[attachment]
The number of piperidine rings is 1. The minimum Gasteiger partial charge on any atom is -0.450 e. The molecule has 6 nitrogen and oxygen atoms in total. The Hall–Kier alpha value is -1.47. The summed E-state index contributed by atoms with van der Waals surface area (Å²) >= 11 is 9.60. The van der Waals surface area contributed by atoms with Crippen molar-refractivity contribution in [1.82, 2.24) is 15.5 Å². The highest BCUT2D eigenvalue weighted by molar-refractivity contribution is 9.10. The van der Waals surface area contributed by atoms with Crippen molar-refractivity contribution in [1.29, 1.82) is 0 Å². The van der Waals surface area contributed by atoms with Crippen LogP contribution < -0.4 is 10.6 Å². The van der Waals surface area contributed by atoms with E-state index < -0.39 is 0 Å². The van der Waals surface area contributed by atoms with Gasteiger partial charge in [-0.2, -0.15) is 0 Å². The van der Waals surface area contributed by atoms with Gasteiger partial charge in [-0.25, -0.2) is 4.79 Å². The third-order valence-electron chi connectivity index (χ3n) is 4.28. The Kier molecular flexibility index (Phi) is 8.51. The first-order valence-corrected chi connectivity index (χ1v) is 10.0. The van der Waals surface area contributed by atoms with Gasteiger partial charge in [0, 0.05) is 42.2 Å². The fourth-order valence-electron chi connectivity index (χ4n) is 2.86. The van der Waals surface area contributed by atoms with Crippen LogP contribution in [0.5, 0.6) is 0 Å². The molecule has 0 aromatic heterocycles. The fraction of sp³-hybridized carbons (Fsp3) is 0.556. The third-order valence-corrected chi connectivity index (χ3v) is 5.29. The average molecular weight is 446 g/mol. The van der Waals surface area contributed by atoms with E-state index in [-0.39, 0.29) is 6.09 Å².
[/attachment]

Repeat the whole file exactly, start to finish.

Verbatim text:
The number of piperidine rings is 1. The minimum Gasteiger partial charge on any atom is -0.450 e. The molecule has 6 nitrogen and oxygen atoms in total. The Hall–Kier alpha value is -1.47. The summed E-state index contributed by atoms with van der Waals surface area (Å²) >= 11 is 9.60. The van der Waals surface area contributed by atoms with Crippen molar-refractivity contribution in [1.82, 2.24) is 15.5 Å². The highest BCUT2D eigenvalue weighted by molar-refractivity contribution is 9.10. The van der Waals surface area contributed by atoms with Crippen molar-refractivity contribution in [1.29, 1.82) is 0 Å². The van der Waals surface area contributed by atoms with Crippen LogP contribution < -0.4 is 10.6 Å². The van der Waals surface area contributed by atoms with E-state index < -0.39 is 0 Å². The van der Waals surface area contributed by atoms with Gasteiger partial charge in [-0.2, -0.15) is 0 Å². The van der Waals surface area contributed by atoms with Gasteiger partial charge in [-0.25, -0.2) is 4.79 Å². The third-order valence-electron chi connectivity index (χ3n) is 4.28. The Kier molecular flexibility index (Phi) is 8.51. The first-order valence-corrected chi connectivity index (χ1v) is 10.0. The van der Waals surface area contributed by atoms with Gasteiger partial charge in [0, 0.05) is 42.2 Å². The fourth-order valence-electron chi connectivity index (χ4n) is 2.86. The van der Waals surface area contributed by atoms with Crippen LogP contribution in [0.5, 0.6) is 0 Å². The molecule has 0 aromatic heterocycles. The fraction of sp³-hybridized carbons (Fsp3) is 0.556. The third-order valence-corrected chi connectivity index (χ3v) is 5.29. The average molecular weight is 446 g/mol. The van der Waals surface area contributed by atoms with E-state index in [-0.39, 0.29) is 6.09 Å².